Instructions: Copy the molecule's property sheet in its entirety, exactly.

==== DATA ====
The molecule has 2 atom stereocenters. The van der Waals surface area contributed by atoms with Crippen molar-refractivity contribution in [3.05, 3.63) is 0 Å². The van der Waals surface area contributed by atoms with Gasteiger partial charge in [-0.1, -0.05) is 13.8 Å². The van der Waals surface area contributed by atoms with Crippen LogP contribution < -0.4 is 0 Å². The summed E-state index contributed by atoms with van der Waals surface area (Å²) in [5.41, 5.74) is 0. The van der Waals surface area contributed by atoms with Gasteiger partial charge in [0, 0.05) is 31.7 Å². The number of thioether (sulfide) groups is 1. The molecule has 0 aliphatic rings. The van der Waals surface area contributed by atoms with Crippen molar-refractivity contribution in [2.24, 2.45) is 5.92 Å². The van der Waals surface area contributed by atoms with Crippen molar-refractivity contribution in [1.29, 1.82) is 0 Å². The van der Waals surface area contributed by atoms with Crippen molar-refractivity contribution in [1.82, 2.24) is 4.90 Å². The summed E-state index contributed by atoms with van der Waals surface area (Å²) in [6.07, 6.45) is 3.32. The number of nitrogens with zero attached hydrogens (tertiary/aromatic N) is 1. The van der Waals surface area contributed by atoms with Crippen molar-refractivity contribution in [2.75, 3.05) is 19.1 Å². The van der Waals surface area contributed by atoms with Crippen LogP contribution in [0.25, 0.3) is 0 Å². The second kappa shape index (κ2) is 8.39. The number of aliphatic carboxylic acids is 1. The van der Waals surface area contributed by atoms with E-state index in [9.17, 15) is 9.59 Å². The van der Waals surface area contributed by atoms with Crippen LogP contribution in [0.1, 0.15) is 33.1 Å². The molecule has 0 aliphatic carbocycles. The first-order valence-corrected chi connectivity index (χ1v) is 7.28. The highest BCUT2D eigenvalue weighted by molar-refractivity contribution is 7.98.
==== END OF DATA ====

The molecule has 2 atom stereocenters. The van der Waals surface area contributed by atoms with Crippen molar-refractivity contribution in [3.05, 3.63) is 0 Å². The van der Waals surface area contributed by atoms with Gasteiger partial charge in [-0.1, -0.05) is 13.8 Å². The van der Waals surface area contributed by atoms with Crippen LogP contribution < -0.4 is 0 Å². The summed E-state index contributed by atoms with van der Waals surface area (Å²) in [5.41, 5.74) is 0. The van der Waals surface area contributed by atoms with Gasteiger partial charge in [0, 0.05) is 31.7 Å². The number of thioether (sulfide) groups is 1. The molecule has 0 aliphatic rings. The van der Waals surface area contributed by atoms with Crippen molar-refractivity contribution in [2.24, 2.45) is 5.92 Å². The van der Waals surface area contributed by atoms with Crippen molar-refractivity contribution in [1.29, 1.82) is 0 Å². The van der Waals surface area contributed by atoms with Crippen molar-refractivity contribution in [1.82, 2.24) is 4.90 Å². The summed E-state index contributed by atoms with van der Waals surface area (Å²) in [6.07, 6.45) is 3.32. The number of nitrogens with zero attached hydrogens (tertiary/aromatic N) is 1. The van der Waals surface area contributed by atoms with Crippen molar-refractivity contribution in [2.75, 3.05) is 19.1 Å². The van der Waals surface area contributed by atoms with Crippen LogP contribution in [0.25, 0.3) is 0 Å². The second kappa shape index (κ2) is 8.39. The number of aliphatic carboxylic acids is 1. The van der Waals surface area contributed by atoms with E-state index in [9.17, 15) is 9.59 Å². The van der Waals surface area contributed by atoms with Crippen LogP contribution in [0.1, 0.15) is 33.1 Å². The molecule has 0 aliphatic carbocycles. The first-order valence-corrected chi connectivity index (χ1v) is 7.28. The highest BCUT2D eigenvalue weighted by molar-refractivity contribution is 7.98.